Scientists have managed to measure both the size and orbit of a gas giant exoplanet nearly 1,300 light-years away from Earth. Named GOT ‘EM-1b, which stands for Giant Outer Transiting Exoplanet Mass, the planet is about five times the mass of Jupiter.
Usually, scientists struggle to measure the size of giant gas planets, such as Jupiter and Saturn, because they are far away from the stars they orbit. Yet this planet appeared in what scientists call our “solar quarter” in 2010, when NASA’s Kepler space telescope first discovered the object. Astronomers then observed periodic declines in the brightness of a nearby star, called Kepler-1514, which estimated scientists to be able to orbit planets.
The research team at the University of California, Riverside discovered that the planet, officially named Kepler-1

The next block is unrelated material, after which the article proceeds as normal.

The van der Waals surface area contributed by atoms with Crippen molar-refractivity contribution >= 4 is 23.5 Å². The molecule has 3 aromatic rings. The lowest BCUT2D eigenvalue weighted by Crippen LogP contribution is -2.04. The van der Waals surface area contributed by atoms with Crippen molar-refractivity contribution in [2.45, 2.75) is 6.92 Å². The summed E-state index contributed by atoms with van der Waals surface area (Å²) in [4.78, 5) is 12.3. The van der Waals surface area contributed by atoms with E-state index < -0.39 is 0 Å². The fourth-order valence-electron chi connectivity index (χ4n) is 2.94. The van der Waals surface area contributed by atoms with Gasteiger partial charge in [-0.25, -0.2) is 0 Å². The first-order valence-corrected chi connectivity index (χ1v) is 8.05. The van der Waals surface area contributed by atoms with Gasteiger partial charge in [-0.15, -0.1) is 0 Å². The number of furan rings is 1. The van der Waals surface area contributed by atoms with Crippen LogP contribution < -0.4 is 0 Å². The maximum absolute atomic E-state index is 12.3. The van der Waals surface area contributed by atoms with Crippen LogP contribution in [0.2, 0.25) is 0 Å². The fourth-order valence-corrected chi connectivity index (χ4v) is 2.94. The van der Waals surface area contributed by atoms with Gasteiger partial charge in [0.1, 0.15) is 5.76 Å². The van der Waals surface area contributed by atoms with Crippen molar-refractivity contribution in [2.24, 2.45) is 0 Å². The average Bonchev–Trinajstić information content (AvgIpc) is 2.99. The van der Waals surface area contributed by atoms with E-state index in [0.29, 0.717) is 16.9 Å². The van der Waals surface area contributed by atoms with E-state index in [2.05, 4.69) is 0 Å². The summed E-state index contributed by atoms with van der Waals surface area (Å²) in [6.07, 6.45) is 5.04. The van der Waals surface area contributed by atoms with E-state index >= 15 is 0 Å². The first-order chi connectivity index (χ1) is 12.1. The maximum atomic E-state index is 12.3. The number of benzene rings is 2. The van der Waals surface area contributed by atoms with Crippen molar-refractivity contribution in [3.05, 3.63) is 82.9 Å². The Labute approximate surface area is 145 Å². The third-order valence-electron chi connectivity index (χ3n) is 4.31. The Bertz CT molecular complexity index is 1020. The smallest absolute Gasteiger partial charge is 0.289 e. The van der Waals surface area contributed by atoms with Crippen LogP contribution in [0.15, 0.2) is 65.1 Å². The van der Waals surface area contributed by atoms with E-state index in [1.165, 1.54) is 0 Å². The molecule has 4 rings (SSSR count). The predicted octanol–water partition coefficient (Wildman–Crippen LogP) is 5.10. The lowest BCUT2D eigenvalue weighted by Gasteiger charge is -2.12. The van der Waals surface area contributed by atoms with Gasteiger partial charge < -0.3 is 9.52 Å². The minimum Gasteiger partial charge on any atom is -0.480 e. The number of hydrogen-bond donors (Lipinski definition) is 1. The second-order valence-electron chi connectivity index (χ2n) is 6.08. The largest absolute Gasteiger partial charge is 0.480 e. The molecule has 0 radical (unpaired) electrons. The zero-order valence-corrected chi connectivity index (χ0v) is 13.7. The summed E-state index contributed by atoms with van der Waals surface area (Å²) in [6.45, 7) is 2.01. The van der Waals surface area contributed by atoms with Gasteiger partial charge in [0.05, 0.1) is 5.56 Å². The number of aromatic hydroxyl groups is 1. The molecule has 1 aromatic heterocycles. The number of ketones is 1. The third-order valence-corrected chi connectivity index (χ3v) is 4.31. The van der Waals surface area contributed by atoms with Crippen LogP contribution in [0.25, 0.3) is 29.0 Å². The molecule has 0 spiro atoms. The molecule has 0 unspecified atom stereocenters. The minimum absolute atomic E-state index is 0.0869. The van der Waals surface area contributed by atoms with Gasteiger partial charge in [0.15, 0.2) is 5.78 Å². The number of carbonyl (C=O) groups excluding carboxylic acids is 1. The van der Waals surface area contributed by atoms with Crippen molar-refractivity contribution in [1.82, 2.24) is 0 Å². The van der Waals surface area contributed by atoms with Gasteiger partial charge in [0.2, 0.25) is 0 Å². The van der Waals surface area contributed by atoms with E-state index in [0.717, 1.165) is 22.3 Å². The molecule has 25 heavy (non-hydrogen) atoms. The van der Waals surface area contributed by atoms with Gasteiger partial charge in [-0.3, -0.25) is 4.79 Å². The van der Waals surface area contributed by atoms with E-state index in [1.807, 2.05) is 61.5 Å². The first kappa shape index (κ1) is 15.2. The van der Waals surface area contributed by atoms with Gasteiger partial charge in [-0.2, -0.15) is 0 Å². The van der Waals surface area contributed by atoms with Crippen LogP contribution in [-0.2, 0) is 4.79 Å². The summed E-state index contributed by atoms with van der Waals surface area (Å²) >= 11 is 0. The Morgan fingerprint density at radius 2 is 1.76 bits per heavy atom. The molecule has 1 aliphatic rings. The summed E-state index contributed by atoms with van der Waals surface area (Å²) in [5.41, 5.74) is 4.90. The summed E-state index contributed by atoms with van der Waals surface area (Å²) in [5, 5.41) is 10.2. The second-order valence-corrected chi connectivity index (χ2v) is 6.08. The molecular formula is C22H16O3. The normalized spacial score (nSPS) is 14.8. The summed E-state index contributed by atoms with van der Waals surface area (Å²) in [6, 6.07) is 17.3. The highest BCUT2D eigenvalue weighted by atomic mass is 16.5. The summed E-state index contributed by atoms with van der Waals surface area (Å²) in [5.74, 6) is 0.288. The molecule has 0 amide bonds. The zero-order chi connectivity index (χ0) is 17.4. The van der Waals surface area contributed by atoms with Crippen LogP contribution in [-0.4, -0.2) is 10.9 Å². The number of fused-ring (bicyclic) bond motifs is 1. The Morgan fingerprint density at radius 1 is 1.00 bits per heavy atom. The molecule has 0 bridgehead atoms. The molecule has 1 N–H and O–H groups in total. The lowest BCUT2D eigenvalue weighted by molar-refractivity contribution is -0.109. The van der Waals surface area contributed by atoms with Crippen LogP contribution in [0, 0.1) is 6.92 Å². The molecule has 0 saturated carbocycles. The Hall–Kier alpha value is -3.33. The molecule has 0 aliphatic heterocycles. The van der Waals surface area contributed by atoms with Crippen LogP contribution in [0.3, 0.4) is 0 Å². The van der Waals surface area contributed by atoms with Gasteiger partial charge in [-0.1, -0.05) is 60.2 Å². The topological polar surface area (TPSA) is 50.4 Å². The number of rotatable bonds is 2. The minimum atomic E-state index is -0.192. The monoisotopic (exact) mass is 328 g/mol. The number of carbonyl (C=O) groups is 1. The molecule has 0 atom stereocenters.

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It is possible to learn more about GOT ‘EM-1b and giant planets as it could tell us more about the solar system. “This planet is like a springboard between the giant planets in our own solar system, which is very far from our sun, and other gas giants that are much closer to their stars,” Dalba said.
The discovery of a giant planet that has not moved closer to its star over time will serve as an analogue to the gas giants in our solar system and tell us how normal our solar system is in its stability and evolution. Astronomers believe that Jupiter may be protecting the Earth from other objects in space that might otherwise affect our planet, giving our “blue marble” relative stability.
Unfortunately, it is difficult to find analogues to Jupiter and Saturn, so scientists are happy to learn more about GOT ‘EM-1b.
Dalba and his team presented their research at the 237th meeting of the American Astronomical Society and have detailed their discovery in a paper accepted for publication in the Astronomical Journal.
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